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Involves a very large number of firms producing a

standardized product or identical products .

Characteristics:
1.Very large numbers
2. Standardized product
3. Price takers
4. Free entry and exit

Demand by a purely competitive seller:


Perfectly elastic demand

Slope of demand curve: Horizontal


Price and output
determination:
The firm represented cannot obtain a higher
price by restricting its output , nor does it
need to lower its price to increase its sales
volume.

Productive efficiency

Is achieved because free entry and exit force firms to


operate where ATC is at minimum. Product price is at the
lowest level consistent with minimum ATC.

The Allocative efficiency


Results because production occurs up to that
output at which price equals marginal cost.

Exists when a single firm is the sole producer of a


product for which there are no close substitutes.

Characteristics:
1.Single seller
2. No close substitutes
3. Price Maker
4. Blocked entry
5. Non price competition

Demand by a monopolist:
demand is elastic, a decline in price will increase total
revenue.
Slope of Monopolists demand curve : Downward

Price and Output


determination:
Monopolist has to lower the price and consider
producing goods in economies of scale (volume of
production) to increase revenue.
Monopolist produce where Marginal Revenue is
positive, it never produce at negative MR.

Barriers to entry:
1.Economies of scale
2. Legal barriers to entry:
Patents and Research
3. Ownership or control of
essential resources
4. Pricing and other
strategic barriers to entry.
Monopolist Demand curve is its market
demand curve:
Because the pure monopolist is the
industry.

Marginal revenue is less than the price (AR)


Where pure monopolist can
increase sales only by charging
lower price.
Why is it that monopolist sets price in the
elastic region of demand?

Output and Price determination:


Monopolist will produce up to the output at
which MR equal MC.
Another way is by comparing TR and TC

Misconceptions concerning Monopoly


Pricing:
1.Not highest price.
2. Total, not unit profit

The practice of selling a specific product at more


than one price when the price differences are not
justified by cost differences.
Price discrimination can take three forms:

1.Charging each customer in a single market the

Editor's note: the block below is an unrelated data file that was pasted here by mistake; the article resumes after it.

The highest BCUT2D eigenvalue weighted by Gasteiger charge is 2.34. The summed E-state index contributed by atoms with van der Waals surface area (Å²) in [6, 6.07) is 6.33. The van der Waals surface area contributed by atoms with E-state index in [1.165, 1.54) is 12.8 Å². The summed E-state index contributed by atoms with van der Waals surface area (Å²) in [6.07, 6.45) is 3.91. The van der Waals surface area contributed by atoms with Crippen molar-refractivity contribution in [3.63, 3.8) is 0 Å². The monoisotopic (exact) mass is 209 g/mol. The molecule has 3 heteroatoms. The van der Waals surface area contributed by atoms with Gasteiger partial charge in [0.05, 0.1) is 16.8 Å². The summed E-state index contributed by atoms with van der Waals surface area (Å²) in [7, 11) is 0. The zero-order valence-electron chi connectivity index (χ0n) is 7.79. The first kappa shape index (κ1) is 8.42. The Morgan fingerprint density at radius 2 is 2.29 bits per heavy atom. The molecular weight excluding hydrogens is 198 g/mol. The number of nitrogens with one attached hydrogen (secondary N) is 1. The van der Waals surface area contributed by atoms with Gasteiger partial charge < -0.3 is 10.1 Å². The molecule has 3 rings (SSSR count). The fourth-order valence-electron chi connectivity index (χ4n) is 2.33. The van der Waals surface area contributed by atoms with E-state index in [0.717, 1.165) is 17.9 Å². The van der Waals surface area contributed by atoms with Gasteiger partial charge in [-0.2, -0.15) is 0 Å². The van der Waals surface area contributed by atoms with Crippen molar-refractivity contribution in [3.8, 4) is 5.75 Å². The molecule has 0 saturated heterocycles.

maximum price she or he is willing to pay.
2. Charging each customer one price for the first set
of units
purchased and a lower price for subsequent
units.
3. Charging some customers one price and other

Conditions to price discrimination:

1.Monopoly power
2. Market
segregation
3.No resale

Characteristics:
1.A relatively large number of sellers
2. Differentiated products
3. Easy entry to, and exit from
Aspects of product differentiation:
1. Product attributes
2. Service
3. Location
4. Brand names and
packaging

Demand curve is highly , but not


perfectly elastic.
DC is not perfectly elastic because of two
reasons:
1.Monopolistic competitor has fewer
rivals.
2. Products are differentiated, so they
are not perfect substitutes.

The Short Run: Profit or Loss


Monopolistic competitors produce the level of
output at which marginal revenue equals marginal cost
(MR=MC) .
Earn economic profit
Long Run:
Firms can only earn normal profit or
break even profit

Market dominated by a few large


producers of a homogenous or
differentiated product.
Characteristics:
1.Homogenous or differentiated
product.
2. Control over price but mutual
interdependence
3. Entry barriers
4. Mergers

The study of how people behave in


strategic situations. Oligopolies are
mutually interdependent in their pricing
policies.
Players (oligopolists) must pattern their
actions according to the actions and
expected reactions of rivals.
Cooperation with rivals. A secret
agreement among producers
(oligopolists) concerning control
over price and output

Three oligopoly models:


1.The Kinked Demand
Curve
2.Collusive pricing
3. Price leadership